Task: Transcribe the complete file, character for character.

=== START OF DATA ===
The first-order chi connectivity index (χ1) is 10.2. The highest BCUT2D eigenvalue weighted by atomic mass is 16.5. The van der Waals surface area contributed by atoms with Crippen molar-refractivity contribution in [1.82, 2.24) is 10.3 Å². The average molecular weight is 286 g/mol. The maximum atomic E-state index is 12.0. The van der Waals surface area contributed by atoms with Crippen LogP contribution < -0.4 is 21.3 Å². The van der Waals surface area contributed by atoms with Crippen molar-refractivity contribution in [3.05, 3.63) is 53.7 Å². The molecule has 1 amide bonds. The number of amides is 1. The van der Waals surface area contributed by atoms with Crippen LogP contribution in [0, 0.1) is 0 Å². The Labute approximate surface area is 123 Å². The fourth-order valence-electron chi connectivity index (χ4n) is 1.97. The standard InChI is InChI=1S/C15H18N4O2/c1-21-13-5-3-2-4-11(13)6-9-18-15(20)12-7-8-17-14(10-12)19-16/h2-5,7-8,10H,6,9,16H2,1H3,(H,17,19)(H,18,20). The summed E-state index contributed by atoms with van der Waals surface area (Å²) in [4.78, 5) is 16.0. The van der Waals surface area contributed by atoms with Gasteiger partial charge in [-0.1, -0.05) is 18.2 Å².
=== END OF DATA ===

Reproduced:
The first-order chi connectivity index (χ1) is 10.2. The highest BCUT2D eigenvalue weighted by atomic mass is 16.5. The van der Waals surface area contributed by atoms with Crippen molar-refractivity contribution in [1.82, 2.24) is 10.3 Å². The average molecular weight is 286 g/mol. The maximum atomic E-state index is 12.0. The van der Waals surface area contributed by atoms with Crippen LogP contribution < -0.4 is 21.3 Å². The van der Waals surface area contributed by atoms with Crippen molar-refractivity contribution in [3.05, 3.63) is 53.7 Å². The molecule has 1 amide bonds. The number of amides is 1. The van der Waals surface area contributed by atoms with Crippen LogP contribution in [0, 0.1) is 0 Å². The Labute approximate surface area is 123 Å². The fourth-order valence-electron chi connectivity index (χ4n) is 1.97. The standard InChI is InChI=1S/C15H18N4O2/c1-21-13-5-3-2-4-11(13)6-9-18-15(20)12-7-8-17-14(10-12)19-16/h2-5,7-8,10H,6,9,16H2,1H3,(H,17,19)(H,18,20). The summed E-state index contributed by atoms with van der Waals surface area (Å²) in [4.78, 5) is 16.0. The van der Waals surface area contributed by atoms with Gasteiger partial charge in [-0.1, -0.05) is 18.2 Å².